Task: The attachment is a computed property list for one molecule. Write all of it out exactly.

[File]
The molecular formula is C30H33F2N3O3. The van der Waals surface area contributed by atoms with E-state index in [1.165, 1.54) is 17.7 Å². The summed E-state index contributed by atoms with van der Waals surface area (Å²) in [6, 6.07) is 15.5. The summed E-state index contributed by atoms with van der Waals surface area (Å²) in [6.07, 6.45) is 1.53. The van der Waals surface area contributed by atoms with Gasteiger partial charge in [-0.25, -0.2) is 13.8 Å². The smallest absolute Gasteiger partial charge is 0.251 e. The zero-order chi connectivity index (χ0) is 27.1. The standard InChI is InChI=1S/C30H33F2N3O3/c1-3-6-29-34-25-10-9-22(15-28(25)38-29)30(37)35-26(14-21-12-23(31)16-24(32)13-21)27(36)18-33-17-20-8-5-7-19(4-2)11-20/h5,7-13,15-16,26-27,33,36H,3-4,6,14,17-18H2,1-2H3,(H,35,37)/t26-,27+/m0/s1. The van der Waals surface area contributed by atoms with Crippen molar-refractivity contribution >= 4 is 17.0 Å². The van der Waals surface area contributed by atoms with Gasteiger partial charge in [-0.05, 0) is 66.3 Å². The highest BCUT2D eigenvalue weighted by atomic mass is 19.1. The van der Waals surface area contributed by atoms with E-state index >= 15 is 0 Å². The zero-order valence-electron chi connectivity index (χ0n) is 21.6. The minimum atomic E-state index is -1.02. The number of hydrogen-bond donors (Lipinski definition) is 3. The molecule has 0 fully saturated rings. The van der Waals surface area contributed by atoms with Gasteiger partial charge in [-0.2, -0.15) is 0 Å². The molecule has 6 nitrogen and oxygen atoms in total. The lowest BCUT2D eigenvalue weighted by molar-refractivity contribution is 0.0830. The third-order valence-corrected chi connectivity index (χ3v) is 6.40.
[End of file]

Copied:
The molecular formula is C30H33F2N3O3. The van der Waals surface area contributed by atoms with E-state index in [1.165, 1.54) is 17.7 Å². The summed E-state index contributed by atoms with van der Waals surface area (Å²) in [6, 6.07) is 15.5. The summed E-state index contributed by atoms with van der Waals surface area (Å²) in [6.07, 6.45) is 1.53. The van der Waals surface area contributed by atoms with Gasteiger partial charge in [-0.25, -0.2) is 13.8 Å². The smallest absolute Gasteiger partial charge is 0.251 e. The zero-order chi connectivity index (χ0) is 27.1. The standard InChI is InChI=1S/C30H33F2N3O3/c1-3-6-29-34-25-10-9-22(15-28(25)38-29)30(37)35-26(14-21-12-23(31)16-24(32)13-21)27(36)18-33-17-20-8-5-7-19(4-2)11-20/h5,7-13,15-16,26-27,33,36H,3-4,6,14,17-18H2,1-2H3,(H,35,37)/t26-,27+/m0/s1. The van der Waals surface area contributed by atoms with Crippen molar-refractivity contribution >= 4 is 17.0 Å². The van der Waals surface area contributed by atoms with Gasteiger partial charge in [-0.05, 0) is 66.3 Å². The highest BCUT2D eigenvalue weighted by atomic mass is 19.1. The van der Waals surface area contributed by atoms with E-state index >= 15 is 0 Å². The zero-order valence-electron chi connectivity index (χ0n) is 21.6. The minimum atomic E-state index is -1.02. The number of hydrogen-bond donors (Lipinski definition) is 3. The molecule has 0 fully saturated rings. The van der Waals surface area contributed by atoms with Gasteiger partial charge in [-0.2, -0.15) is 0 Å². The molecule has 6 nitrogen and oxygen atoms in total. The lowest BCUT2D eigenvalue weighted by molar-refractivity contribution is 0.0830. The third-order valence-corrected chi connectivity index (χ3v) is 6.40.